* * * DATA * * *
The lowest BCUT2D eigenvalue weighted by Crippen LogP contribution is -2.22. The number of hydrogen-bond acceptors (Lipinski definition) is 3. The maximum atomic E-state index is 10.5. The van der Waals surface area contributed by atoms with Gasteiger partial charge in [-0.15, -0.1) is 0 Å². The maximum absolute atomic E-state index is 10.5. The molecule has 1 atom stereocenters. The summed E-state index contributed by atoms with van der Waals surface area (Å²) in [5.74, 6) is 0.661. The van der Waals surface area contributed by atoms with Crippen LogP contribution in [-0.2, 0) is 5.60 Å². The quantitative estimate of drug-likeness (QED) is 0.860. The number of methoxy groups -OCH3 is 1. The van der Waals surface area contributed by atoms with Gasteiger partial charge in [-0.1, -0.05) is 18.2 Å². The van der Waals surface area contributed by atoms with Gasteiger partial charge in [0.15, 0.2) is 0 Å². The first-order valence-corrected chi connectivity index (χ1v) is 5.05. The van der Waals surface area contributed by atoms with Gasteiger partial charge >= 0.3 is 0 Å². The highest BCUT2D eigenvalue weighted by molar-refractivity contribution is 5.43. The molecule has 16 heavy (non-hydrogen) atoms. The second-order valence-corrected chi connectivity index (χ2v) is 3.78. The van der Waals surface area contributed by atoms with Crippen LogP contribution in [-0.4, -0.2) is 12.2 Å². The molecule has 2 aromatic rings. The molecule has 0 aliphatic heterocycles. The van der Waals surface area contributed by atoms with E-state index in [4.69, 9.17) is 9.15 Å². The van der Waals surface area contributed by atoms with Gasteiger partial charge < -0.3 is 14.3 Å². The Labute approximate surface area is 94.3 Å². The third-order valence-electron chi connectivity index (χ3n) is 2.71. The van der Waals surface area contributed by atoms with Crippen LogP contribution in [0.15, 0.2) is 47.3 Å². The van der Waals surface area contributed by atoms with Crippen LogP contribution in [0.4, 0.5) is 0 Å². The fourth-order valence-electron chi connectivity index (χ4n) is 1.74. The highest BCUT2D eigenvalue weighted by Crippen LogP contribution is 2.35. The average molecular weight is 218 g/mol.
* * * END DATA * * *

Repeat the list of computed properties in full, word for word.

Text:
The lowest BCUT2D eigenvalue weighted by Crippen LogP contribution is -2.22. The number of hydrogen-bond acceptors (Lipinski definition) is 3. The maximum atomic E-state index is 10.5. The van der Waals surface area contributed by atoms with Gasteiger partial charge in [-0.15, -0.1) is 0 Å². The maximum absolute atomic E-state index is 10.5. The molecule has 1 atom stereocenters. The summed E-state index contributed by atoms with van der Waals surface area (Å²) in [5.74, 6) is 0.661. The van der Waals surface area contributed by atoms with Crippen LogP contribution in [-0.2, 0) is 5.60 Å². The quantitative estimate of drug-likeness (QED) is 0.860. The number of methoxy groups -OCH3 is 1. The van der Waals surface area contributed by atoms with Gasteiger partial charge in [-0.1, -0.05) is 18.2 Å². The van der Waals surface area contributed by atoms with Gasteiger partial charge in [0.15, 0.2) is 0 Å². The first-order valence-corrected chi connectivity index (χ1v) is 5.05. The van der Waals surface area contributed by atoms with Gasteiger partial charge >= 0.3 is 0 Å². The highest BCUT2D eigenvalue weighted by molar-refractivity contribution is 5.43. The molecule has 16 heavy (non-hydrogen) atoms. The second-order valence-corrected chi connectivity index (χ2v) is 3.78. The van der Waals surface area contributed by atoms with Crippen LogP contribution in [-0.4, -0.2) is 12.2 Å². The molecule has 2 aromatic rings. The molecule has 0 aliphatic heterocycles. The van der Waals surface area contributed by atoms with E-state index in [4.69, 9.17) is 9.15 Å². The van der Waals surface area contributed by atoms with Gasteiger partial charge < -0.3 is 14.3 Å². The Labute approximate surface area is 94.3 Å². The third-order valence-electron chi connectivity index (χ3n) is 2.71. The van der Waals surface area contributed by atoms with Crippen LogP contribution in [0.15, 0.2) is 47.3 Å². The van der Waals surface area contributed by atoms with Crippen LogP contribution in [0.4, 0.5) is 0 Å². The fourth-order valence-electron chi connectivity index (χ4n) is 1.74. The highest BCUT2D eigenvalue weighted by Crippen LogP contribution is 2.35. The average molecular weight is 218 g/mol.